“Traumatic Stress:  The Effects of Overwhelming Experience on Mind, Body and Society”

edited by Bessel A. van der Kolk, Alexander C. McFarlane, Lars Weisaeth

The Guilford Press




Chapter 9

“The complexity of adaptation to trauma:  Self-Regulation, stimulus, discrimination, and characterological development”

by Bessel A. van der Kolk

pp 182 – 213


“Henry Krystal (1978) was the first to suggest that trauma results in a “de-differentiation of affect” – that is, a loss of ability to identify specific emotions to serve as a guide for taking appropriate action.  (van der Kolk/CAT/193)” [refer to notes p. 188]

“He noted that this inability to create semantic constructs to identify somatic states is related to the development of psychosomatic reactions and to aggression against self and others. (van der Kolk/CAT/193)”


“Our recent positron emission tomography (PET) scan study of people with PTSD (Rauch et al., in press) showed that when people with PTSD are exposed to stimuli reminiscent of their trauma, there is an increase in perfusion of the areas in the right hemisphere associated with emotional states and autonomic arousal.  Moreover, there is a simultaneous decrease in oxygen utilization in Broca’s area – the region in the left inferior frontal cortex responsible for generating words to attach to internal experience.  These findings may account for the observation that trauma may lead to “speechless terror,” which in some individuals interferes with the ability to put feelings into words, leaving emotions to be mutely expressed by dysfunction of the body. (van der Kolk/CAT/193)” cc to brain parts file


“Problems in the development of the utilization of words and symbols to identify feelings can start very early.  Cicchetti and colleagues (Cicchetti & Beeghly, 1987; Cicchetti & White 1990) have shown that maltreated toddlers use fewer words to describe how they feel and have more problems with attributing causality than do secure children of the same age.  Secure children spend more time describing physiological states, such as hunger, thirst, and states of consciousness, and speak more often about hegative emotions, such as hate, disgust, and anger.  Not knowing how and what one feels may contribute to the impaired impulse control seen in abused children (Fish-Murray, Koby, & van der Kolk, 1987); [one must also assess if they use fewer words overall in every regard, not just about emotions] having problems putting feelings into words and formulating flexible response strategies may make people likely to act on their feelings.  (van der Kolk/CAT/194)”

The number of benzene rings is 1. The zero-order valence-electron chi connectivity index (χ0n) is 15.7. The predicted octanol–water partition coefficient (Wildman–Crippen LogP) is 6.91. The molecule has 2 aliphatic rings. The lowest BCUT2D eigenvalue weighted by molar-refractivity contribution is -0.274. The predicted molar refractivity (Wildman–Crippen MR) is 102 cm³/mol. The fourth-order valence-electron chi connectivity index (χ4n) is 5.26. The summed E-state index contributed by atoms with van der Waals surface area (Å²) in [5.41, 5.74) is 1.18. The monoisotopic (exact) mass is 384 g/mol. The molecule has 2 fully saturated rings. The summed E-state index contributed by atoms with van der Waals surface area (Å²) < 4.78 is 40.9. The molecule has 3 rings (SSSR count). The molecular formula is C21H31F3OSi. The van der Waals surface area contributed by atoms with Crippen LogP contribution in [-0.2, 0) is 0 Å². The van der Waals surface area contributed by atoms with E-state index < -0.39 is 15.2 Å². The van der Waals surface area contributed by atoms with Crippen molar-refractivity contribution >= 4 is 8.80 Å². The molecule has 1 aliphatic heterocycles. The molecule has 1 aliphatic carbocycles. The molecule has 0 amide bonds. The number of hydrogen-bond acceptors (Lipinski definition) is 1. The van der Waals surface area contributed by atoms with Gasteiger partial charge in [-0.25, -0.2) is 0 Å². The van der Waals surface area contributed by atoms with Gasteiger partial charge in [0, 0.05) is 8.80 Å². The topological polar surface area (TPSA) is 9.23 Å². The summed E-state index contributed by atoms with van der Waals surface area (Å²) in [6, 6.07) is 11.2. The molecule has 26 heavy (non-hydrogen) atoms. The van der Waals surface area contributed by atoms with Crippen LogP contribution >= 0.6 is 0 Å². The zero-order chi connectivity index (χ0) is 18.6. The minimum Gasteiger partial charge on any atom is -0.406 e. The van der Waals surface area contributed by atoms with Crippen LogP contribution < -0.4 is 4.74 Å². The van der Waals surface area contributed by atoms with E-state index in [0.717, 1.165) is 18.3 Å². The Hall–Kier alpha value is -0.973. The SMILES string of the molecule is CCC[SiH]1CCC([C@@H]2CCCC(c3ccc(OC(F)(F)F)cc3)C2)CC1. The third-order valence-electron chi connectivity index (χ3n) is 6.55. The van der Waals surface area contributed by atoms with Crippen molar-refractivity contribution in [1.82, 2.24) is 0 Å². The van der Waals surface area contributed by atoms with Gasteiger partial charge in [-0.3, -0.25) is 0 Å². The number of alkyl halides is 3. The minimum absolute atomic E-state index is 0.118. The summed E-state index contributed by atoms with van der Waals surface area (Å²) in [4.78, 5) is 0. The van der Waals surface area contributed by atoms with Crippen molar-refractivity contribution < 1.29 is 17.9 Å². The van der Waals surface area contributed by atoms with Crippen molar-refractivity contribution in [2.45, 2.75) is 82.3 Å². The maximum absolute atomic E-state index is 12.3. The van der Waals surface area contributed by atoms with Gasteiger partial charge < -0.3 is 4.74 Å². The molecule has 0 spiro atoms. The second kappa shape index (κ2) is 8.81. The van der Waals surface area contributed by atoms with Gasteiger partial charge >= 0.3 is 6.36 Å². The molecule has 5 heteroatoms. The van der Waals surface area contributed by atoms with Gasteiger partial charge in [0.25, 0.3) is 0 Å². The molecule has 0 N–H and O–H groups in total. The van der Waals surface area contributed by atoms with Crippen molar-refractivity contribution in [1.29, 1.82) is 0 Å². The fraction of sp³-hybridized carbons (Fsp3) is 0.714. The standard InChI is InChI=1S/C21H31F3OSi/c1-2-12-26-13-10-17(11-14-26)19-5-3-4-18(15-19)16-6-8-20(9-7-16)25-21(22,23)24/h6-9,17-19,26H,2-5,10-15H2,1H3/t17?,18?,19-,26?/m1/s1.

Without cortical consultation this would be true – and without language, how do we consult the cortex?

This all relates to Kestenbaum’s article on preschooler empathy

“Anticipating our recent PET scan findings, Cicchetti and White (1990) [get this article] hypothesized that “the special difficulties that abused toddlers have expressing feelings in words may not be simply a reflection of psychological intimidation but rather a manifestation of neuroanatomical and neuro-physiological changes secondary to abusive or neglectful treatment: (p. 369)  (van der Kolk/CAT/194)”



“Prone to action, and deficient in words, these patients can often express their internal states more articulately in physical movements or in pictures than in words.  [Reminds me of “getting the image” as with the power puff experience when doing art therapy.] Utilizing drawings and psychodrama may help them develop a language that is essential for effective communication and for the symbolic transformation that can occur in psychotherapy.  Group psychotherapy may also be effective in providing them both with (inter)action and with borrowed words to express emotional states.  (van der Kolk/CAT/195)”


I remember talking about feelings only one time, after my black rabbit died and we were in the Jeep at the turn where the road dropped to the right below Pollard’s house.  So we were not using that road that went up the hill to the left of their house by then.  But I remember telling Cindy that I was so sad I knew I would never smile again.  It was like something broke in my heart.  I remember her saying, “Sure you will.”

I don’t think mother had much more than a primitive vocabulary for feelings.  She probably used happy, sad, and hate.  I can find out more about that when I read her letters.